- Missed diagnoses: Many patients are refusing to have CT scans and doctors are not prescribing them due to radiation dose concerns, resulting in missed diagnoses and potentially harming patient health. Also, CT scans are being performed with poorer image quality to reduce radiation dose, making it harder to diagnose diseases.
- High costs: Ratcheting up of regulations for the various uses of radiation (medical, industrial, nuclear energy, etc.) has resulted in tremendously increased costs but no benefit.
Hence, both from the perspective of scientific integrity as well as in the best interests of the society, it is important that the LNT model be rejected by the scientific community and not be used any longer.
The retraction of the 1956 BEAR I Genetics Panel summary report by Science would help in achieving this goal by correcting a major error committed by the scientific community in the 1950s. I hope you would initiate the process of retraction of the 1956 BEAR I Genetics Panel summary report immediately. Thanks for your consideration.
After reviewing this correspondence, I believe that Ms. McNutt might have a point about the specifics of changing accepted science.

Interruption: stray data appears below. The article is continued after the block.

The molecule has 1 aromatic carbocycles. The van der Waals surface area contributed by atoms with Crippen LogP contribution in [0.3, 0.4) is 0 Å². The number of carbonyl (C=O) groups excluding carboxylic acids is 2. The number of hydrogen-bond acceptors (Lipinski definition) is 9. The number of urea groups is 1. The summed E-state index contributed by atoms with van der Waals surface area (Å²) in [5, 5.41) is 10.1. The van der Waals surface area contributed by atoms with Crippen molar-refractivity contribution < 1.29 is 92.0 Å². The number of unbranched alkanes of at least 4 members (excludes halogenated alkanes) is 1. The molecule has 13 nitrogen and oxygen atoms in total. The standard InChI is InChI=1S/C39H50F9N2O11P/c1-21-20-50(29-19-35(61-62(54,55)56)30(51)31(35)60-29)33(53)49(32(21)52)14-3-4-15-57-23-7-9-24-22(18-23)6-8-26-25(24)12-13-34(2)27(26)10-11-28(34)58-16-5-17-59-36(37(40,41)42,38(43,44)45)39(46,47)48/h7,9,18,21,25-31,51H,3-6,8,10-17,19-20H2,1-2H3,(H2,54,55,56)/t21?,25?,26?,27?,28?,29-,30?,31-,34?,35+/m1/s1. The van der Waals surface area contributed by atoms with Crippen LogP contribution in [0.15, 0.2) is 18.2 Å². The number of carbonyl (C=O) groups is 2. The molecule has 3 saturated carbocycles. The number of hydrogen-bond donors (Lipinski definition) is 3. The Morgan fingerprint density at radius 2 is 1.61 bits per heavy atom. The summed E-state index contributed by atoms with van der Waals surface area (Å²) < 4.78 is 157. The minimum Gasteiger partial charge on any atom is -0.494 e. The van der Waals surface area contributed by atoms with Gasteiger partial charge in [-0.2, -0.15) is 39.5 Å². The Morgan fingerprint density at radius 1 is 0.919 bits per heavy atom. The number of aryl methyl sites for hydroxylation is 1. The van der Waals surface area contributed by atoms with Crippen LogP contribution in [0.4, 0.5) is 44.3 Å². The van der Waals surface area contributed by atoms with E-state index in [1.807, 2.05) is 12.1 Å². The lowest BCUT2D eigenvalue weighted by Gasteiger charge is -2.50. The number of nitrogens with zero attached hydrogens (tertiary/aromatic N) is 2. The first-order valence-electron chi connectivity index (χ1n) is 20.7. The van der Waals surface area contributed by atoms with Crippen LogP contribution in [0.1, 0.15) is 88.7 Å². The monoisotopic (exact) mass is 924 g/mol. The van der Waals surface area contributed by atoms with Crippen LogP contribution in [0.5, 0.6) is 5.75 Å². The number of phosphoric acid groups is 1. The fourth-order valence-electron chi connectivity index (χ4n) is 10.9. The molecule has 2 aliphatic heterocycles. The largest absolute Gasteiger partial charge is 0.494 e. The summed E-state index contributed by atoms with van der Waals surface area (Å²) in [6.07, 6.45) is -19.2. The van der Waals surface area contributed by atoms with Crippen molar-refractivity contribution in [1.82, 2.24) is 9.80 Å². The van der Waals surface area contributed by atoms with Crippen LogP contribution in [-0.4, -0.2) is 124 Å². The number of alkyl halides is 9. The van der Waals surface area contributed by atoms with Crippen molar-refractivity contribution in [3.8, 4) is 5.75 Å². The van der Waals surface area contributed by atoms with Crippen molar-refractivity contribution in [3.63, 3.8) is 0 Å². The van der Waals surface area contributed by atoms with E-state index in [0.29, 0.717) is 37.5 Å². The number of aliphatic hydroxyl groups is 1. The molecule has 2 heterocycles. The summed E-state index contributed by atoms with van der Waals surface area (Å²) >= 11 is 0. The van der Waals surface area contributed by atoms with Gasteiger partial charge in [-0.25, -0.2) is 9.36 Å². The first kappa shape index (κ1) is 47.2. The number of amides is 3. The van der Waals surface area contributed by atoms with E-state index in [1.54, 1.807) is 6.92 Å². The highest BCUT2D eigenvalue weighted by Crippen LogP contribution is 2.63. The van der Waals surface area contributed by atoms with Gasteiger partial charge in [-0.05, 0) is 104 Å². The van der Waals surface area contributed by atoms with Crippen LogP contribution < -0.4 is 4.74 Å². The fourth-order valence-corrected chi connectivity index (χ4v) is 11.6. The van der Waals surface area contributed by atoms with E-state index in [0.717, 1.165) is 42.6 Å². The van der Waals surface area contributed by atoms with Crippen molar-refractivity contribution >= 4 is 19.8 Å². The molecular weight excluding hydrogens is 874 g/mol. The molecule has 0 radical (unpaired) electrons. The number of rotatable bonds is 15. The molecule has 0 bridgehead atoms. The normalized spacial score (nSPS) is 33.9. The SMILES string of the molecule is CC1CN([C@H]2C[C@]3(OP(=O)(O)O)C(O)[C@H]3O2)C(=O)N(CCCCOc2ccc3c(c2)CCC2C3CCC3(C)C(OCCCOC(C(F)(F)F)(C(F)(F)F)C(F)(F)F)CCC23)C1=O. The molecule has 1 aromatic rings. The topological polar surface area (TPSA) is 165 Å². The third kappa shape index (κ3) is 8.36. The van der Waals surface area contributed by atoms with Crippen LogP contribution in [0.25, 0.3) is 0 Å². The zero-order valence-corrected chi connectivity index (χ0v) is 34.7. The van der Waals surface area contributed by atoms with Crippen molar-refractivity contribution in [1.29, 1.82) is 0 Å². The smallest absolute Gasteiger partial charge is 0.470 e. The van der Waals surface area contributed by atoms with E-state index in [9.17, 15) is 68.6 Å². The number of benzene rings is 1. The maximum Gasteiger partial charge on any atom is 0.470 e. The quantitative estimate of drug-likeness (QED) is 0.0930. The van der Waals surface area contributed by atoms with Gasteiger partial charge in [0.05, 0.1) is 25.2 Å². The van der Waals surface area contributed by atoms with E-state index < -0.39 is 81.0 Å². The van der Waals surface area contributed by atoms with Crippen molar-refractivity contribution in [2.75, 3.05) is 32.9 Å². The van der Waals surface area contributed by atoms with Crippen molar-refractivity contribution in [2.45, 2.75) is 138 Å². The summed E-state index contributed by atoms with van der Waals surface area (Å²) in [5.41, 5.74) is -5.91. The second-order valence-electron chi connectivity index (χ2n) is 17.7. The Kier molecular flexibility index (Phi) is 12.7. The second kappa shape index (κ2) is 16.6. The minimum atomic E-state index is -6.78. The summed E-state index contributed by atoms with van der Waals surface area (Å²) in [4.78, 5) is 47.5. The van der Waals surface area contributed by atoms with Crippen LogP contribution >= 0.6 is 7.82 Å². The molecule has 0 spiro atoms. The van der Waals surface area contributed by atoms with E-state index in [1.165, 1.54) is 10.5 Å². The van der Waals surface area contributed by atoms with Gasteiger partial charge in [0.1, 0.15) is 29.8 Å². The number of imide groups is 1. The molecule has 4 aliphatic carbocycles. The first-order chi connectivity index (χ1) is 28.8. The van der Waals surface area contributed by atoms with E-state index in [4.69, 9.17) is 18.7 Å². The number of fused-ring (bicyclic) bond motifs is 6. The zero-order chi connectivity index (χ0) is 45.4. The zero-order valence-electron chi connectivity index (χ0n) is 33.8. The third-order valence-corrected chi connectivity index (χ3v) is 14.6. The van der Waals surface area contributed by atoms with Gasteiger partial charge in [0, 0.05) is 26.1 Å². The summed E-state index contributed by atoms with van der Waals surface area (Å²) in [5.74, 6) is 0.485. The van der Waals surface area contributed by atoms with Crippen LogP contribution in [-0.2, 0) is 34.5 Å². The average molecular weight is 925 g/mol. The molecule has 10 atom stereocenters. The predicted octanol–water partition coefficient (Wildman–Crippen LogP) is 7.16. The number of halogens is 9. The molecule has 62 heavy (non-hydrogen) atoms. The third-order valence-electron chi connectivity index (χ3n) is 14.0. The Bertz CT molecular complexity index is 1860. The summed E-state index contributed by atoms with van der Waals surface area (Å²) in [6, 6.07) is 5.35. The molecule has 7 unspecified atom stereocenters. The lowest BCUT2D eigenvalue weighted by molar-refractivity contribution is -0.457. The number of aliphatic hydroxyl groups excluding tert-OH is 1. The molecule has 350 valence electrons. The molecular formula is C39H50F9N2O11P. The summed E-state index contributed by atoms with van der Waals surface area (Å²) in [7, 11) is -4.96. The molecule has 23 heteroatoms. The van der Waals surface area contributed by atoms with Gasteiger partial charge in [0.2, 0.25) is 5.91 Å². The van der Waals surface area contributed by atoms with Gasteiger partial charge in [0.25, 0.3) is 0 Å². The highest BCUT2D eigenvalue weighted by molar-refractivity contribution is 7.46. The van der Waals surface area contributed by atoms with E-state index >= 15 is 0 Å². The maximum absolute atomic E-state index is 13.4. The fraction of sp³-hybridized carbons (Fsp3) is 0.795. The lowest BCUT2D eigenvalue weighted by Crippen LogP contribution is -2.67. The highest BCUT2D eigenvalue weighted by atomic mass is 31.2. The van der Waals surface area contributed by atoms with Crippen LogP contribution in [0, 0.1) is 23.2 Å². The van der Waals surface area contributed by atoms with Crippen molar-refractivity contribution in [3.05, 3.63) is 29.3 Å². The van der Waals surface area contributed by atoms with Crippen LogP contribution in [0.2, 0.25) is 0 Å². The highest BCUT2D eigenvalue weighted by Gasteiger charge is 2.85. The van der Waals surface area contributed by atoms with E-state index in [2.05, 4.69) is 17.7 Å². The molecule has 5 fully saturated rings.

Retracting a 59 year-old article that is rarely cited in modern papers would not necessarily result in enough people recognizing that the initial assumption of harm from any dose of radiation, no matter how small, was fundamentally flawed. The flaw was not a result of accident or oversight, but was created by selecting calculation results that supported a predetermined assertion — Muller’s long time insistence that his experiments had proven that there is “no safe dose of radiation.”
That flaw formed the basis for many subsequent studies involving researchers that never checked their results to see if the overall effect at certain dose ranges might be positive. The a priori assumption of harm thus constrained the “best fit” lines to those with a positive slope. That is the real long term and continuing effect of the misconduct that Calabrese has painstakingly uncovered and meticulously documented.
The most useful course of action starting from where we are today would be for Science to solicit the submission of a new article by Calabrese that is either a reprint of his current work or a modest rewrite aimed at a more general interest audience. It is also time to convene a conference of interested parties, not one that is limited to the obscure selection processes used in forming NAS/NRC committees.